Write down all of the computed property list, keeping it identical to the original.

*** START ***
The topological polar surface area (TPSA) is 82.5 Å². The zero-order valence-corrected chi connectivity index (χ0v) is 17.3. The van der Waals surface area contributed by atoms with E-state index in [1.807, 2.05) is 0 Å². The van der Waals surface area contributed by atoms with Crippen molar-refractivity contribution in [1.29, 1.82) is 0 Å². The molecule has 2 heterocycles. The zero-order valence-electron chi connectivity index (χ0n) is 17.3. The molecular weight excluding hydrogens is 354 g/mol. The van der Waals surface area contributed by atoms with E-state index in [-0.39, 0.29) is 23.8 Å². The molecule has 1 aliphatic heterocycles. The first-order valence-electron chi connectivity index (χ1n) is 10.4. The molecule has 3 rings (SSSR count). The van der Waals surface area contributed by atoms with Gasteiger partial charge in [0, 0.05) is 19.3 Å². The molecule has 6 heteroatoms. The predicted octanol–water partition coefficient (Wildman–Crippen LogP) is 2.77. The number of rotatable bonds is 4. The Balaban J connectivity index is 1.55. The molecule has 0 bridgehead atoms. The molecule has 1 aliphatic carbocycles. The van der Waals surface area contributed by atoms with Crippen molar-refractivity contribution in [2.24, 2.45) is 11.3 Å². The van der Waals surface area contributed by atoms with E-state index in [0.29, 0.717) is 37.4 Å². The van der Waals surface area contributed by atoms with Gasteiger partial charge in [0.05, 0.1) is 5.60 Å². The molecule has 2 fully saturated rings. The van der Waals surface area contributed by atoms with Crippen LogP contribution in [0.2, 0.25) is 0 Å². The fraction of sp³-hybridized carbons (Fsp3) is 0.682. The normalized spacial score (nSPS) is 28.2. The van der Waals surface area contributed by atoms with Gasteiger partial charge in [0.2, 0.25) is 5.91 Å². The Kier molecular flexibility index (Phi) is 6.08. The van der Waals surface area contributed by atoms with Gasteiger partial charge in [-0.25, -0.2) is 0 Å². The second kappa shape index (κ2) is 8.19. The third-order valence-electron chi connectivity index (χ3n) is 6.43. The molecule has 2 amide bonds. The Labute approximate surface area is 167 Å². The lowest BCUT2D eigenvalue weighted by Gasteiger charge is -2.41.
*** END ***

The topological polar surface area (TPSA) is 82.5 Å². The zero-order valence-corrected chi connectivity index (χ0v) is 17.3. The van der Waals surface area contributed by atoms with E-state index in [1.807, 2.05) is 0 Å². The van der Waals surface area contributed by atoms with Crippen molar-refractivity contribution in [1.29, 1.82) is 0 Å². The molecule has 2 heterocycles. The zero-order valence-electron chi connectivity index (χ0n) is 17.3. The molecular weight excluding hydrogens is 354 g/mol. The van der Waals surface area contributed by atoms with E-state index in [-0.39, 0.29) is 23.8 Å². The molecule has 1 aliphatic heterocycles. The first-order valence-electron chi connectivity index (χ1n) is 10.4. The molecule has 3 rings (SSSR count). The van der Waals surface area contributed by atoms with Gasteiger partial charge in [0, 0.05) is 19.3 Å². The molecule has 6 heteroatoms. The predicted octanol–water partition coefficient (Wildman–Crippen LogP) is 2.77. The number of rotatable bonds is 4. The Balaban J connectivity index is 1.55. The molecule has 0 bridgehead atoms. The molecule has 1 aliphatic carbocycles. The van der Waals surface area contributed by atoms with Crippen molar-refractivity contribution in [2.24, 2.45) is 11.3 Å². The van der Waals surface area contributed by atoms with E-state index in [0.29, 0.717) is 37.4 Å². The van der Waals surface area contributed by atoms with Gasteiger partial charge in [0.05, 0.1) is 5.60 Å². The molecule has 2 fully saturated rings. The van der Waals surface area contributed by atoms with Crippen LogP contribution in [0.2, 0.25) is 0 Å². The fraction of sp³-hybridized carbons (Fsp3) is 0.682. The normalized spacial score (nSPS) is 28.2. The van der Waals surface area contributed by atoms with Gasteiger partial charge in [0.2, 0.25) is 5.91 Å². The Kier molecular flexibility index (Phi) is 6.08. The van der Waals surface area contributed by atoms with Gasteiger partial charge in [-0.25, -0.2) is 0 Å². The second kappa shape index (κ2) is 8.19. The third-order valence-electron chi connectivity index (χ3n) is 6.43. The molecule has 2 amide bonds. The Labute approximate surface area is 167 Å². The lowest BCUT2D eigenvalue weighted by Gasteiger charge is -2.41.